From traffic to Turkey Day, these circumstances can put your ticker in danger
Age, weight, and a family history are all known risk factors for a heart attack, but there are other, less obvious situations that can put even healthy, fit women in cardiac jeopardy. To help you become more aware of risk factors and when you should seek medical attention, we scoured research and found five surprising times your heart may be in danger.
We all know being stuck in traffic is enough to make your blood boil, but even hearing traffic can increase your risk of a heart attack. According to a 2012 Danish study, for every 10-decibel increase in noise from nearby traffic, heart attack risk goes up by 12 percent.
Protect your ticker: Other than moving, researchers suggest regular stress-reducing activities (like yoga) if you’re living life near the fast lane.
Waking up is not the best part of the day for most of us, but it’s also not the best part of the day for your heart, according to research published in the Harvard Heart Letter. Before you wake up, stress hormones make their way into the bloodstream, which helps get your butt out of bed, but also stresses your heart. These, as well as the dehydration that occurs overnight (and can be made worse by night-before-drinking) can increase that stress, which research says may be the reason heart attacks often occur in the morning.
Protect your ticker: While we freely admit middle-of the-night pee breaks are a drag, protect your heart by drinking a big glass of water before you hit the sheets.
Research has consistently shown that Monday is the day of the week in which heart attacks are mostly likely to occur. The reason is the usual morning heart stress combined with anxiety—and depending on your job—depression about starting your workweek (depression and anxiety can both cause increased heart rate and variability).
Protect your ticker: End your weekend with yoga followed by a funny movie—research also shows that laughter can reduce heart-unhealthy stress hormones.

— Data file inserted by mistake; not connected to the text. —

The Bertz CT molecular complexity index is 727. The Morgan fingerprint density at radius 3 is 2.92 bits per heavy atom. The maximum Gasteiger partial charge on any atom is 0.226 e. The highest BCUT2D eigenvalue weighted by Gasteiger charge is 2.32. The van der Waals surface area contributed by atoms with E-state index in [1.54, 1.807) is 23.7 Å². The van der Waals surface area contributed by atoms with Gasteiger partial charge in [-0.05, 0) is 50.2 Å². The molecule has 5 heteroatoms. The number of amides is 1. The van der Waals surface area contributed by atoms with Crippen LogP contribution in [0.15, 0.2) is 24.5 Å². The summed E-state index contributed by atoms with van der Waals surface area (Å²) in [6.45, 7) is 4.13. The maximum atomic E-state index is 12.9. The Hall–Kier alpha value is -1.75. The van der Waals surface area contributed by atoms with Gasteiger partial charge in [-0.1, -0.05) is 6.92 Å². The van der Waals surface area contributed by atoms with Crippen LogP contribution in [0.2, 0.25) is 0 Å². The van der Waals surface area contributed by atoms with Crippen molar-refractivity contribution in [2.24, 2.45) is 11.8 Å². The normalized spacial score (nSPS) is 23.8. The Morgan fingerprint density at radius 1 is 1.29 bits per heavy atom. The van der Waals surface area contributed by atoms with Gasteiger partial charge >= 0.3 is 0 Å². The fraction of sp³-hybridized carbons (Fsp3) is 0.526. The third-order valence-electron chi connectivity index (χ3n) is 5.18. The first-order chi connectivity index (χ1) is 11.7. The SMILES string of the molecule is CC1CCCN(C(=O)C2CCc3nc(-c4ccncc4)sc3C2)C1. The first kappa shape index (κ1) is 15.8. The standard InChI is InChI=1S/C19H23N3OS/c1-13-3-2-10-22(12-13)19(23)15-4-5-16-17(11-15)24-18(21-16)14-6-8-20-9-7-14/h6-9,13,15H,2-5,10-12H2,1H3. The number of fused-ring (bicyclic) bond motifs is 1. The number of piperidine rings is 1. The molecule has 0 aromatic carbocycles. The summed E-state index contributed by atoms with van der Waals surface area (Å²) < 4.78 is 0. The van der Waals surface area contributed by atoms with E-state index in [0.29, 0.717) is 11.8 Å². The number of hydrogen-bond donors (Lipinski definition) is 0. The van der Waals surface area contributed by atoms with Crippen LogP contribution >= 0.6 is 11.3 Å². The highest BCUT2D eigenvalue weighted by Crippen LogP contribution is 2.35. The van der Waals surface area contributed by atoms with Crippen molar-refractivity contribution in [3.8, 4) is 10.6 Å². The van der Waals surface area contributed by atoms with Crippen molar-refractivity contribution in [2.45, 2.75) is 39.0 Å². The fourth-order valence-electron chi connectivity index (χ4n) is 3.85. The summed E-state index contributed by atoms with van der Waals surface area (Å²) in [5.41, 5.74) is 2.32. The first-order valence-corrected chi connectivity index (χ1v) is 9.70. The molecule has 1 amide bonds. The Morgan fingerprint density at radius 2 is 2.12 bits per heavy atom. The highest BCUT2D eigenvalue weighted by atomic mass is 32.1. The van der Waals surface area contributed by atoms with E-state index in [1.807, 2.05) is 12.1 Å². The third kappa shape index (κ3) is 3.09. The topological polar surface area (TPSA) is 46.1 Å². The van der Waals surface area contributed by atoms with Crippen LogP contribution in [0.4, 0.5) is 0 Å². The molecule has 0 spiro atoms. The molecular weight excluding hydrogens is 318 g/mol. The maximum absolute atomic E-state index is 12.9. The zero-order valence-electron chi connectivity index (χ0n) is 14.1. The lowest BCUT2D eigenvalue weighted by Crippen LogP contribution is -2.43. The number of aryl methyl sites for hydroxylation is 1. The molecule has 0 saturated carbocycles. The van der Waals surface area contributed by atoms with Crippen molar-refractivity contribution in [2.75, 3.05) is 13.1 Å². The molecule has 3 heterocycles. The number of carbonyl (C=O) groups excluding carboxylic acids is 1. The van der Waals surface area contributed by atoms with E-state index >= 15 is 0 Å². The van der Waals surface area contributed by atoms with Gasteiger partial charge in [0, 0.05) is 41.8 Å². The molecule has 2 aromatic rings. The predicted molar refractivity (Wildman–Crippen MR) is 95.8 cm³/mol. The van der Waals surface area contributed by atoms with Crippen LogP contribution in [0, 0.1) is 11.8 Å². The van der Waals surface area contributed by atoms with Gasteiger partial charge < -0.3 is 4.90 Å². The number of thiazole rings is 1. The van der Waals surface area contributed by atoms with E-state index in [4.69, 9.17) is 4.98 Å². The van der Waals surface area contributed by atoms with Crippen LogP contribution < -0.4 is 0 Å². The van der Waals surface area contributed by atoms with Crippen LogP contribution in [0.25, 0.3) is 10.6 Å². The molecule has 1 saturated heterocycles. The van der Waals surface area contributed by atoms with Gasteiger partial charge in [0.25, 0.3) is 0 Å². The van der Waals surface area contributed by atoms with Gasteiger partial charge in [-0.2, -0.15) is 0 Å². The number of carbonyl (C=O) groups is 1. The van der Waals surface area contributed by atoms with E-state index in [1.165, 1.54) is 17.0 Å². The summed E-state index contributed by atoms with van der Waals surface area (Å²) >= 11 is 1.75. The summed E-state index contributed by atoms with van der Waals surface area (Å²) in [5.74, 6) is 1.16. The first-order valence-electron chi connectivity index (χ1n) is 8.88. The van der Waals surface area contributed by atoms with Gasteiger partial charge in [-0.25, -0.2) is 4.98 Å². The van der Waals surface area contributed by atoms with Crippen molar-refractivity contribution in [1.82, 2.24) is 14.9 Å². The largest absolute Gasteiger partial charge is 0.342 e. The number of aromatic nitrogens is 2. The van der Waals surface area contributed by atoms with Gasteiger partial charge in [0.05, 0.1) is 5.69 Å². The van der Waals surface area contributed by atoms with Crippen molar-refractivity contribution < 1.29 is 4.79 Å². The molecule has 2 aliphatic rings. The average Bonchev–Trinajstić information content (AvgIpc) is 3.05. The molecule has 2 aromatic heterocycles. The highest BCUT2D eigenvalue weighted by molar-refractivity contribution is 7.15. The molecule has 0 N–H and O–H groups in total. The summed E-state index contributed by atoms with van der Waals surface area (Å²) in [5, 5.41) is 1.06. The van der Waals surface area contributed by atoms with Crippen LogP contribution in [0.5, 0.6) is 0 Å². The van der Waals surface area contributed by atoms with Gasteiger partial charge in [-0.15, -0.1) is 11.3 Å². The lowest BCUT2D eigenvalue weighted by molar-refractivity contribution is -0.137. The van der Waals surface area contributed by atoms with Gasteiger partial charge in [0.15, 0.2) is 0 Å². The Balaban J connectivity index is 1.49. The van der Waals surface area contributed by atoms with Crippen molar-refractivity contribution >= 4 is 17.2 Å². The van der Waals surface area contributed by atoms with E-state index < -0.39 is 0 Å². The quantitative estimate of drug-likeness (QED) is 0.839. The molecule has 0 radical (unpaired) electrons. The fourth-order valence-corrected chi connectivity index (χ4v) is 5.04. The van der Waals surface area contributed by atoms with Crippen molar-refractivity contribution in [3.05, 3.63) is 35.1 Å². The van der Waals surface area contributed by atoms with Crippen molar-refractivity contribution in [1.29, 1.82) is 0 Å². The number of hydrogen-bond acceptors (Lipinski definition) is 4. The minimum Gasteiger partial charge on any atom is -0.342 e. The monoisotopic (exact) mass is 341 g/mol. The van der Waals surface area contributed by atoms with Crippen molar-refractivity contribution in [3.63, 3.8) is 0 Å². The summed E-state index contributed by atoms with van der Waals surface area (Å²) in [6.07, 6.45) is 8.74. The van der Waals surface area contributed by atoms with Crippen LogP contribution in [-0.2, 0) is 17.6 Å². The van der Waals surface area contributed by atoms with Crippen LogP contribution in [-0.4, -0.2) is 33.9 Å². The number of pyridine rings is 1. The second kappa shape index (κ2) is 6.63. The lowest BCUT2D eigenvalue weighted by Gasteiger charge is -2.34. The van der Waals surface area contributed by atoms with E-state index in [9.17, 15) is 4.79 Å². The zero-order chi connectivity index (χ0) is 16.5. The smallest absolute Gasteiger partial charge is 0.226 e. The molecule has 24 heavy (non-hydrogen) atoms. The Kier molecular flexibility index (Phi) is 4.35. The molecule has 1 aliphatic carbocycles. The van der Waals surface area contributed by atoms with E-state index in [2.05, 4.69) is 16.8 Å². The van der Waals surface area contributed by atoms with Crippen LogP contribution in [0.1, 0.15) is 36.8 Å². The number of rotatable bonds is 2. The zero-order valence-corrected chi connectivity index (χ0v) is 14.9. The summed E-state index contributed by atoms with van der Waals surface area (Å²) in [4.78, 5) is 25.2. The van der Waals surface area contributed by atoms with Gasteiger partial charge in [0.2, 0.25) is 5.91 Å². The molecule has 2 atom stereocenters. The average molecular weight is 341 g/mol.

It’s not wrong to feel like your heart is literally breaking. According to research presented at the American Heart Association’s Science Sessions in 2010, changes in normal heart patterns immediately following the death of a loved one could lead to heart abnormalities and an increased risk of heart attack.
Protect your ticker: The study also showed that time does heal all wounds; participants' heart rate and other indicators of heart health returned to normal after a period of six months, which just underscores the importance of taking care of yourself during times of extreme stress and grief.
Whether your revelry of choice is Thanksgiving, New Year’s Eve, a trip down south for Mardi Gras, or just Saturday night, indulging in rich food and copious drink is hard on your heart—so much so that it even has a name: Holiday heart syndrome. It’s characterized by heavier-than-usual alcohol consumption combined with high-fat and sodium-heavy foods, which can cause an irregular heartbeat (usually felt as palpitations), according to a recent study published in the Canadian Medical Association Journal (CMAJ). Cold temps can also elevate your risk, which is why the condition is associated with the winter holidays.
Protect your ticker: The solution of course is to stay moderate (or just head to New Orleans for your once-a-year uber partying, though we recommend restraint over travel).